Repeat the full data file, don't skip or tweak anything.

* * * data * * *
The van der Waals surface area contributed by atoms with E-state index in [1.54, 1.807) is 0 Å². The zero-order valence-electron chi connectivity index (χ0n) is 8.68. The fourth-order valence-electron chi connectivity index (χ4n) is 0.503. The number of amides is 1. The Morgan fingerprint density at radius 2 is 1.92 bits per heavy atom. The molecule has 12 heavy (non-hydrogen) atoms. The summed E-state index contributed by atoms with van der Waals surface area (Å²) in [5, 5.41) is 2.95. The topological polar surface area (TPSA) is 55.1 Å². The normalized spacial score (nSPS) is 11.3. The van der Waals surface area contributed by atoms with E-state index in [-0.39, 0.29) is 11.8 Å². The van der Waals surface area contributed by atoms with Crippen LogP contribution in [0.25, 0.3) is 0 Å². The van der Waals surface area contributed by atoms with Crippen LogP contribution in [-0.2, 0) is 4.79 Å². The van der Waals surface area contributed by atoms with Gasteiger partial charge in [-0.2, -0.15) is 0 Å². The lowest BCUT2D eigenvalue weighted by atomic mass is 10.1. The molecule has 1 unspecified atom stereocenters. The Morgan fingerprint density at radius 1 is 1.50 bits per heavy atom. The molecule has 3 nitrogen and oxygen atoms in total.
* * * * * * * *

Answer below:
The van der Waals surface area contributed by atoms with E-state index in [1.54, 1.807) is 0 Å². The zero-order valence-electron chi connectivity index (χ0n) is 8.68. The fourth-order valence-electron chi connectivity index (χ4n) is 0.503. The number of amides is 1. The Morgan fingerprint density at radius 2 is 1.92 bits per heavy atom. The molecule has 12 heavy (non-hydrogen) atoms. The summed E-state index contributed by atoms with van der Waals surface area (Å²) in [5, 5.41) is 2.95. The topological polar surface area (TPSA) is 55.1 Å². The normalized spacial score (nSPS) is 11.3. The van der Waals surface area contributed by atoms with E-state index in [-0.39, 0.29) is 11.8 Å². The van der Waals surface area contributed by atoms with Crippen LogP contribution in [0.25, 0.3) is 0 Å². The van der Waals surface area contributed by atoms with Crippen LogP contribution in [-0.2, 0) is 4.79 Å². The van der Waals surface area contributed by atoms with Gasteiger partial charge in [-0.2, -0.15) is 0 Å². The lowest BCUT2D eigenvalue weighted by atomic mass is 10.1. The molecule has 1 unspecified atom stereocenters. The Morgan fingerprint density at radius 1 is 1.50 bits per heavy atom. The molecule has 3 nitrogen and oxygen atoms in total.